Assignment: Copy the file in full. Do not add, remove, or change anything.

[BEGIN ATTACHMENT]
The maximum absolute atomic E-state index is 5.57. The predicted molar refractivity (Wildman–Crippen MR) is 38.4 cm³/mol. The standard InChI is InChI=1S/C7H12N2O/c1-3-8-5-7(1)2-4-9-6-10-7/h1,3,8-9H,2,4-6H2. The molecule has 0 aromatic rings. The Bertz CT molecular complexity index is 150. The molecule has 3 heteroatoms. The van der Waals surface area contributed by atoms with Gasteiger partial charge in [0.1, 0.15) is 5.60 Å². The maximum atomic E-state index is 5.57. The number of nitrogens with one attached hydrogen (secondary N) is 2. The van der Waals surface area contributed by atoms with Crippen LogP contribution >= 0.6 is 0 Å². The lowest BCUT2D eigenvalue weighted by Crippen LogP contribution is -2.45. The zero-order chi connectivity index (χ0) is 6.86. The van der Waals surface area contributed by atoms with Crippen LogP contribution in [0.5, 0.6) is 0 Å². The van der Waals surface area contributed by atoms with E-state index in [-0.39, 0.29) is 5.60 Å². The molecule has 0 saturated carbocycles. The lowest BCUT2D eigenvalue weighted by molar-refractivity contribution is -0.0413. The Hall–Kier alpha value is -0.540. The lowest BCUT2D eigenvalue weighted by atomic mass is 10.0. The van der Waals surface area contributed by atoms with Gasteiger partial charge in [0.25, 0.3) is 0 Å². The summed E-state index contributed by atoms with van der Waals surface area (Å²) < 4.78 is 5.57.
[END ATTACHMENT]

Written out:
The maximum absolute atomic E-state index is 5.57. The predicted molar refractivity (Wildman–Crippen MR) is 38.4 cm³/mol. The standard InChI is InChI=1S/C7H12N2O/c1-3-8-5-7(1)2-4-9-6-10-7/h1,3,8-9H,2,4-6H2. The molecule has 0 aromatic rings. The Bertz CT molecular complexity index is 150. The molecule has 3 heteroatoms. The van der Waals surface area contributed by atoms with Gasteiger partial charge in [0.1, 0.15) is 5.60 Å². The maximum atomic E-state index is 5.57. The number of nitrogens with one attached hydrogen (secondary N) is 2. The van der Waals surface area contributed by atoms with Crippen LogP contribution >= 0.6 is 0 Å². The lowest BCUT2D eigenvalue weighted by Crippen LogP contribution is -2.45. The zero-order chi connectivity index (χ0) is 6.86. The van der Waals surface area contributed by atoms with Crippen LogP contribution in [0.5, 0.6) is 0 Å². The van der Waals surface area contributed by atoms with E-state index in [-0.39, 0.29) is 5.60 Å². The molecule has 0 saturated carbocycles. The lowest BCUT2D eigenvalue weighted by molar-refractivity contribution is -0.0413. The Hall–Kier alpha value is -0.540. The lowest BCUT2D eigenvalue weighted by atomic mass is 10.0. The van der Waals surface area contributed by atoms with Gasteiger partial charge in [0.25, 0.3) is 0 Å². The summed E-state index contributed by atoms with van der Waals surface area (Å²) < 4.78 is 5.57.